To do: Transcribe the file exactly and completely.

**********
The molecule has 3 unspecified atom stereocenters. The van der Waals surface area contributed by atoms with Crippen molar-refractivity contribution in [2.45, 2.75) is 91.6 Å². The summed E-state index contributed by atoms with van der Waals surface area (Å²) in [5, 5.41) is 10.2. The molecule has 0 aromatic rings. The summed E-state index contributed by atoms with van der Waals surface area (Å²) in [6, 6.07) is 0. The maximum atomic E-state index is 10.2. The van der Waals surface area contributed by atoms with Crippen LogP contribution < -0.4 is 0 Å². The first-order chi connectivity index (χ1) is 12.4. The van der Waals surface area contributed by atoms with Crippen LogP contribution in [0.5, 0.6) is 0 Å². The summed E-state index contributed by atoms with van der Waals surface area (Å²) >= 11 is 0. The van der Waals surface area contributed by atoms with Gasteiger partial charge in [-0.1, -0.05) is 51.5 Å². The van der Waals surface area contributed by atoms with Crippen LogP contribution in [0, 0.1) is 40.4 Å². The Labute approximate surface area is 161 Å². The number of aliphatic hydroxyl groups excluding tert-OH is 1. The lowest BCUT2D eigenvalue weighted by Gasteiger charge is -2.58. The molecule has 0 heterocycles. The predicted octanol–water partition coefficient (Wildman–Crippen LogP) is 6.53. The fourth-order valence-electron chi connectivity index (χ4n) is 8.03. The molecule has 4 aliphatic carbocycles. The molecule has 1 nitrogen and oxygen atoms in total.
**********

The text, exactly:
The molecule has 3 unspecified atom stereocenters. The van der Waals surface area contributed by atoms with Crippen molar-refractivity contribution in [2.45, 2.75) is 91.6 Å². The summed E-state index contributed by atoms with van der Waals surface area (Å²) in [5, 5.41) is 10.2. The molecule has 0 aromatic rings. The summed E-state index contributed by atoms with van der Waals surface area (Å²) in [6, 6.07) is 0. The maximum atomic E-state index is 10.2. The van der Waals surface area contributed by atoms with Crippen LogP contribution < -0.4 is 0 Å². The first-order chi connectivity index (χ1) is 12.4. The van der Waals surface area contributed by atoms with Crippen LogP contribution in [0.5, 0.6) is 0 Å². The summed E-state index contributed by atoms with van der Waals surface area (Å²) >= 11 is 0. The van der Waals surface area contributed by atoms with Gasteiger partial charge in [-0.1, -0.05) is 51.5 Å². The van der Waals surface area contributed by atoms with Crippen LogP contribution in [0, 0.1) is 40.4 Å². The Labute approximate surface area is 161 Å². The number of aliphatic hydroxyl groups excluding tert-OH is 1. The lowest BCUT2D eigenvalue weighted by Gasteiger charge is -2.58. The molecule has 0 heterocycles. The predicted octanol–water partition coefficient (Wildman–Crippen LogP) is 6.53. The fourth-order valence-electron chi connectivity index (χ4n) is 8.03. The molecule has 4 aliphatic carbocycles. The molecule has 1 nitrogen and oxygen atoms in total.